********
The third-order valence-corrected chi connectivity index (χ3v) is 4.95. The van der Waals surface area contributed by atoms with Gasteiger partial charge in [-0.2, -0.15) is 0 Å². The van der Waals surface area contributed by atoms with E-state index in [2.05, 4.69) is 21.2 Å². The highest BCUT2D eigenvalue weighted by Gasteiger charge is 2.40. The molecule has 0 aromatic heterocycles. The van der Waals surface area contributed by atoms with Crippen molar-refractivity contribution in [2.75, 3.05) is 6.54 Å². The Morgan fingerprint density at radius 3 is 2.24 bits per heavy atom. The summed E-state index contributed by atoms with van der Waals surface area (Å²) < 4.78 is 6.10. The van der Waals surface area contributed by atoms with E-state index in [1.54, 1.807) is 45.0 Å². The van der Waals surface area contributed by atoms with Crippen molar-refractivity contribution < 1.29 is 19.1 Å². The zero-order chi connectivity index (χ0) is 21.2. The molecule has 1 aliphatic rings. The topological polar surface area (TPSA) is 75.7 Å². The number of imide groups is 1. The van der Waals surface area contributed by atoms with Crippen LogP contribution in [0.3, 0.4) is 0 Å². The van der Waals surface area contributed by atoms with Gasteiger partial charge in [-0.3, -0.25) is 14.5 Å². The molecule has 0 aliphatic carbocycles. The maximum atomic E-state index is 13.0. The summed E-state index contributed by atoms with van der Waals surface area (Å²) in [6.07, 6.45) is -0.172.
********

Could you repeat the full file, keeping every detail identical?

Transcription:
The third-order valence-corrected chi connectivity index (χ3v) is 4.95. The van der Waals surface area contributed by atoms with Gasteiger partial charge in [-0.2, -0.15) is 0 Å². The van der Waals surface area contributed by atoms with E-state index in [2.05, 4.69) is 21.2 Å². The highest BCUT2D eigenvalue weighted by Gasteiger charge is 2.40. The molecule has 0 aromatic heterocycles. The van der Waals surface area contributed by atoms with Crippen molar-refractivity contribution in [2.75, 3.05) is 6.54 Å². The Morgan fingerprint density at radius 3 is 2.24 bits per heavy atom. The summed E-state index contributed by atoms with van der Waals surface area (Å²) < 4.78 is 6.10. The van der Waals surface area contributed by atoms with E-state index in [1.54, 1.807) is 45.0 Å². The van der Waals surface area contributed by atoms with Crippen molar-refractivity contribution < 1.29 is 19.1 Å². The zero-order chi connectivity index (χ0) is 21.2. The molecule has 1 aliphatic rings. The topological polar surface area (TPSA) is 75.7 Å². The number of imide groups is 1. The van der Waals surface area contributed by atoms with Crippen LogP contribution in [0.3, 0.4) is 0 Å². The van der Waals surface area contributed by atoms with Gasteiger partial charge in [-0.3, -0.25) is 14.5 Å². The molecule has 0 aliphatic carbocycles. The maximum atomic E-state index is 13.0. The summed E-state index contributed by atoms with van der Waals surface area (Å²) in [6.07, 6.45) is -0.172.